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Subject: Hold the Line vs. C&C games rss

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Peter Putnam
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Hold the Line is a modular tactical American Revolutionary war game that includes the following battles: Long Island, Harlem Heights, Weitzel's Mill,Trenton, Hobkirk's Hill, Eutaw Springs, Bemis Heights, White Plains, Kings Mountain, Brandywine and Monmouth.

It’s obvious that there are a number of very popular simple and modular tactical war games out there. The C&C, M44, Battlelore, Battle Cry, Maneuver, Combat Commander and other games all fit the bill. I’ve always enjoyed playing these games and I actually own 4 of these games. I’m going to use C&C games as a comparison vs. Hold the Line. I’m not doing this to bash the C&C games but just because everyone is pretty familiar with the C&C games.

Hold the Line, For Honor and Glory and Clash of the Continent from Worthington games actually have a lot of similarities to the Commands & Colors system. Both C&C and Hold the Line uses a blank map board that the terrain can be changed for each scenario. Both games are played until you capture some amount of flags or victory points (usually between 4 - 8). Both games take between 45 - 90 minutes. Both game systems have units that can usually take 4 hits to kill but in attack strength doesn’t decrease as a unit takes hits.

There are slight difference between C&C and Hold the Line.

1. In Hold the Line firing units roll the same number of dice no matter what the range is, but with a reduced chance of hitting per die, in C&C the chance of hitting remains the same, but longer range fire uses fewer dice. No Preference

2. C&C games uses special dice and Hold the Line use regular dice. I prefer regular dice. I like to know immediately when I roll the dice that I’m hitting on 5 or 5-6. One of the things that drove me crazy about Battlelore was trying to remember if I’m hitting on green shields or blue swords. The dice in C&C, Memoirs and Battle Cry aren’t as bad but I still like looking for 6’s. Advantage Hold the Line.

3. C&C games use strategy cards to determine actions. Each general or army gets a certain number of strategy cards to choose from some cards are better than others. Some you’ll get to move and attack with a whole bunch of units and some you’ll only get to fire with 1 unit. Sometimes the attack will only be on one flank and other times you may only get to move 1 type of unit like the archers. Hold the Line uses Action Points. Each army starts with a number of action points 2 or 3 and then you’ll roll a d3 dice. So each army will end up with between 3 - 6 Action points per turn to use how ever they want. I know many people like the strategy cards of C&C games but I personally like rolling a d3 (I love games that use d3 dice). The strategy cards of C&C seem very gamey to me after playing the simplified Hold the Line Action Point system. The only draw back with the Action Point system is that you may find yourself only using small number of troops. When I played the battle of Harlem Heights the British Player only played with 6 of his 20+ units and I only used about half of my units. Advantage Hold the Line because it’s more fun and simple to roll a d3.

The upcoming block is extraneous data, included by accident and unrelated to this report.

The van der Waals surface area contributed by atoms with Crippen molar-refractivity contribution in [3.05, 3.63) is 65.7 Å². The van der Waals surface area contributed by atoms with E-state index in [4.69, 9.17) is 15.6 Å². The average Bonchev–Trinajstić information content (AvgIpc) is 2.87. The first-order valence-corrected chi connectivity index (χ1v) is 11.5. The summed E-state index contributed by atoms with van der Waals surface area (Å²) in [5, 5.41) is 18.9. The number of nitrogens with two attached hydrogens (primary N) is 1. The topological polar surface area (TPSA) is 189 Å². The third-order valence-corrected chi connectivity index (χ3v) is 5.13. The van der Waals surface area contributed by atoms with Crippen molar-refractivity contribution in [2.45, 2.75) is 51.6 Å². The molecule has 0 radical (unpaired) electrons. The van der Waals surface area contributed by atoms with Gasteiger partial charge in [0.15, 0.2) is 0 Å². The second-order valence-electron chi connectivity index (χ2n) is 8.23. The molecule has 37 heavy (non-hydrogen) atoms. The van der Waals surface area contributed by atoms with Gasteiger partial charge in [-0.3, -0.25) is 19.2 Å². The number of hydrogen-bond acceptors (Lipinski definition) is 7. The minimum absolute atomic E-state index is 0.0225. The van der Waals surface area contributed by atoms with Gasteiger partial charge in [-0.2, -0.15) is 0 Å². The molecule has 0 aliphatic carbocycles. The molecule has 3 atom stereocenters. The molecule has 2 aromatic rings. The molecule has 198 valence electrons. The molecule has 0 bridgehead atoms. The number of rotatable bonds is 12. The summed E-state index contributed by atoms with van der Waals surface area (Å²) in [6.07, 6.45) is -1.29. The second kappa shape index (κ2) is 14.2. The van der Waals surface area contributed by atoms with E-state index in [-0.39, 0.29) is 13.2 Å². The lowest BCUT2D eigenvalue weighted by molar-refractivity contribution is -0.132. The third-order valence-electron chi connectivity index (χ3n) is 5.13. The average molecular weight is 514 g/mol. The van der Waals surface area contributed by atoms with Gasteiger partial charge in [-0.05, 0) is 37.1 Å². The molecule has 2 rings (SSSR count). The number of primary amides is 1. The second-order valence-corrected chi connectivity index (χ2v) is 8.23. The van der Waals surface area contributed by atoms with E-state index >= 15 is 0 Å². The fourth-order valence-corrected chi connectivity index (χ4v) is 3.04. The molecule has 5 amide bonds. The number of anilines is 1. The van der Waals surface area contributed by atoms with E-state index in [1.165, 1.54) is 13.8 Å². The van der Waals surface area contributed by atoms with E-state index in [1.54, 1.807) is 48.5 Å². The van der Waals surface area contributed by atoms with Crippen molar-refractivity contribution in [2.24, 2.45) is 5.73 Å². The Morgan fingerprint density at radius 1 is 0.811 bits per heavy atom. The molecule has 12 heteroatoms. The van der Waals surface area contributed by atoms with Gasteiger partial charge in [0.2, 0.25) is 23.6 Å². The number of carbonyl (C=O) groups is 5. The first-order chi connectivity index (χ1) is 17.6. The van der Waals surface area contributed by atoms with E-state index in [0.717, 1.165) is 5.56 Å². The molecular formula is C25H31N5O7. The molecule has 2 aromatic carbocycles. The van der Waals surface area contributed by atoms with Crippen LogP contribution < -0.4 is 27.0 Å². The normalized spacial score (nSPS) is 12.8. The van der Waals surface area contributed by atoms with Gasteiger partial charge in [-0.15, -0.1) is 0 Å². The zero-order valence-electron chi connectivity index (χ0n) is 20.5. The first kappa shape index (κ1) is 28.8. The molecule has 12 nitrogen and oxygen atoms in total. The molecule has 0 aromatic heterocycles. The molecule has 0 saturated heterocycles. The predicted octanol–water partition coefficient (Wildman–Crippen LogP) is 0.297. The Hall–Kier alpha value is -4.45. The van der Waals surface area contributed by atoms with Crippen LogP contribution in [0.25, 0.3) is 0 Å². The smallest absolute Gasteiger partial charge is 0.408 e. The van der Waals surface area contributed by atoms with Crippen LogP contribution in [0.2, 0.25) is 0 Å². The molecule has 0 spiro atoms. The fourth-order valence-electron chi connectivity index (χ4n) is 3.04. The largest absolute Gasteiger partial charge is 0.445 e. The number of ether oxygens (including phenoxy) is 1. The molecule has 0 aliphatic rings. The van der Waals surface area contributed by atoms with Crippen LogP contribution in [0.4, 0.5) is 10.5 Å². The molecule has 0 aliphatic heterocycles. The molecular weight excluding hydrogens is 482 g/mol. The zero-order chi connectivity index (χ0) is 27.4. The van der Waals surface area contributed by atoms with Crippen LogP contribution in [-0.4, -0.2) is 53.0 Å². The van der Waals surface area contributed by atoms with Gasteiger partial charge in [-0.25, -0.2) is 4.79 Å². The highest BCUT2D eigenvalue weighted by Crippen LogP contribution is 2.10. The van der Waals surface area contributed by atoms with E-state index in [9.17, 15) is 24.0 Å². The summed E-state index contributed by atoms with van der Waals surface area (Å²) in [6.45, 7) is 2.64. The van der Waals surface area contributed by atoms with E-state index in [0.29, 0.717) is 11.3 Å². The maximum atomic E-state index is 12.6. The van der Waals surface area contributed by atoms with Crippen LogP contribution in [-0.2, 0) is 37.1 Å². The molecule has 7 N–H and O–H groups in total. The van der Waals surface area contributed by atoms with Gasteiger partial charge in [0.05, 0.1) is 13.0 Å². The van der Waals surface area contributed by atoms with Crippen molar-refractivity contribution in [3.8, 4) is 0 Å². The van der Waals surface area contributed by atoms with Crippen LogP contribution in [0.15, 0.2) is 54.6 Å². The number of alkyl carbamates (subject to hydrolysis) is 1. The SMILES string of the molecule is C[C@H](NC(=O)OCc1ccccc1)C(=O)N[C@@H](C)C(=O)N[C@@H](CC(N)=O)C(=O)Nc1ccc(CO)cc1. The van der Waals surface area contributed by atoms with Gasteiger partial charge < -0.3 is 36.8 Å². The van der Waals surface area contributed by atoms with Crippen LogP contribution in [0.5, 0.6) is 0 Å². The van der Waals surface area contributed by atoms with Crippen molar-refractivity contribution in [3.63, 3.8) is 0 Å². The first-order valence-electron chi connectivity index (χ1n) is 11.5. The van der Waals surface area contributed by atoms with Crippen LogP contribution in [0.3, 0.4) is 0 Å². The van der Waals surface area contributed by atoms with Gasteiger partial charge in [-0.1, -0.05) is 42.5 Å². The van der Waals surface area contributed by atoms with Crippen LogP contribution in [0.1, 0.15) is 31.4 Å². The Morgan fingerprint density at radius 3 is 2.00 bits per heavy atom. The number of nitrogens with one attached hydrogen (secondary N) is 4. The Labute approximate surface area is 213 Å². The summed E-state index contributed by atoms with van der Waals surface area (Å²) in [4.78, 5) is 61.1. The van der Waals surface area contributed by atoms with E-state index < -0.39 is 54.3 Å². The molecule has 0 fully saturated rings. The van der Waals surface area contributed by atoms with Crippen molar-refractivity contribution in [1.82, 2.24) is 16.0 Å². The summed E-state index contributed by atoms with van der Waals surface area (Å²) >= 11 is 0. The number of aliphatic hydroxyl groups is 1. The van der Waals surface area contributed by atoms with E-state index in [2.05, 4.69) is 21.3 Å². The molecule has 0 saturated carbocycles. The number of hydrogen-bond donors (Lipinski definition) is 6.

4. Use of Leaders. I love games were leaders are important. C&C games uses leaders to various degree. In Battle Cry the leaders are fairly important where there isn’t any leaders in the base Battlelore game. In Hold the Line leaders are critical. Leaders may force march troops. Leaders can also add bonus to attack and moral. A leader stacked with units can rally troops by using an action point. If an army unit is damaged and down to 1 strength the leader can raise it up to 2 strength. Since victory is based on how many units you destroyed, rallying units so they’re not destroyed can be critical to winning at Hold the Line. Perhaps the most important thing about leaders is that if you lose a leader you’ll lose 1 action point. So in Hold the Line you’ll have to balance out using your leader and protecting your leaders. Advantage Hold the Line.

5. Components. Both games have great components. C&C uses tiles, M44, BC and BL all use plastic minis. Hold the Line use heavy large chits. The chits are like 1" by 2". I’ll have to give the advantage to C&C.